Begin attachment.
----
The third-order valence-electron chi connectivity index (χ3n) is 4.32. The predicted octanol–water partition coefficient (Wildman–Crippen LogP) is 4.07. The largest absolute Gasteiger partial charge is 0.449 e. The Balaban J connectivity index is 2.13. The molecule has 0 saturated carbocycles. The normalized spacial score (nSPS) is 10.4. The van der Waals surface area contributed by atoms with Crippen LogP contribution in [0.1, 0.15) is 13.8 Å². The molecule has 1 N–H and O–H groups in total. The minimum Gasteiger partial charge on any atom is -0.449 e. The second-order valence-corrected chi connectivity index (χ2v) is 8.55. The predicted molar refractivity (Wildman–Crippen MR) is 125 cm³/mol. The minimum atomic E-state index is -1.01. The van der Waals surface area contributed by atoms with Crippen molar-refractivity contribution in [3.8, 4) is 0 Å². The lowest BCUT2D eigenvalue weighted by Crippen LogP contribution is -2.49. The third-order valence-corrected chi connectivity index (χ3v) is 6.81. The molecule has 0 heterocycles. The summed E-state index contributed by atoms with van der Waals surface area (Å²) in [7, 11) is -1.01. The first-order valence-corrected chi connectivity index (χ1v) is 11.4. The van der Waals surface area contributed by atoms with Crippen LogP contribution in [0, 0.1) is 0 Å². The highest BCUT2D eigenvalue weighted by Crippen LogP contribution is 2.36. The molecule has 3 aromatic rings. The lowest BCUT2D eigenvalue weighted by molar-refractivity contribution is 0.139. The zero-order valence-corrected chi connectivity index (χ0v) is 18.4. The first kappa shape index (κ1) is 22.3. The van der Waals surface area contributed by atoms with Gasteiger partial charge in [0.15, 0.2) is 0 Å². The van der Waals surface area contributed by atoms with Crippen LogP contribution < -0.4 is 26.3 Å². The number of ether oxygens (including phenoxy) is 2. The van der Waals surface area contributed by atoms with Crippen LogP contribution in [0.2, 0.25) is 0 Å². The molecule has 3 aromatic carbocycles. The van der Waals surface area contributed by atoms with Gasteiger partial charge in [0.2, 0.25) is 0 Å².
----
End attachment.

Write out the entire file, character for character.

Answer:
The third-order valence-electron chi connectivity index (χ3n) is 4.32. The predicted octanol–water partition coefficient (Wildman–Crippen LogP) is 4.07. The largest absolute Gasteiger partial charge is 0.449 e. The Balaban J connectivity index is 2.13. The molecule has 0 saturated carbocycles. The normalized spacial score (nSPS) is 10.4. The van der Waals surface area contributed by atoms with Crippen LogP contribution in [0.1, 0.15) is 13.8 Å². The molecule has 1 N–H and O–H groups in total. The minimum Gasteiger partial charge on any atom is -0.449 e. The second-order valence-corrected chi connectivity index (χ2v) is 8.55. The predicted molar refractivity (Wildman–Crippen MR) is 125 cm³/mol. The minimum atomic E-state index is -1.01. The van der Waals surface area contributed by atoms with Crippen molar-refractivity contribution in [3.8, 4) is 0 Å². The lowest BCUT2D eigenvalue weighted by Crippen LogP contribution is -2.49. The third-order valence-corrected chi connectivity index (χ3v) is 6.81. The molecule has 0 heterocycles. The summed E-state index contributed by atoms with van der Waals surface area (Å²) in [7, 11) is -1.01. The first-order valence-corrected chi connectivity index (χ1v) is 11.4. The van der Waals surface area contributed by atoms with Crippen LogP contribution in [0, 0.1) is 0 Å². The highest BCUT2D eigenvalue weighted by Crippen LogP contribution is 2.36. The molecule has 3 aromatic rings. The lowest BCUT2D eigenvalue weighted by molar-refractivity contribution is 0.139. The zero-order valence-corrected chi connectivity index (χ0v) is 18.4. The first kappa shape index (κ1) is 22.3. The van der Waals surface area contributed by atoms with Gasteiger partial charge in [0.15, 0.2) is 0 Å². The van der Waals surface area contributed by atoms with Crippen LogP contribution < -0.4 is 26.3 Å². The number of ether oxygens (including phenoxy) is 2. The van der Waals surface area contributed by atoms with Crippen LogP contribution in [0.2, 0.25) is 0 Å². The molecule has 3 aromatic carbocycles. The van der Waals surface area contributed by atoms with Gasteiger partial charge in [0.2, 0.25) is 0 Å².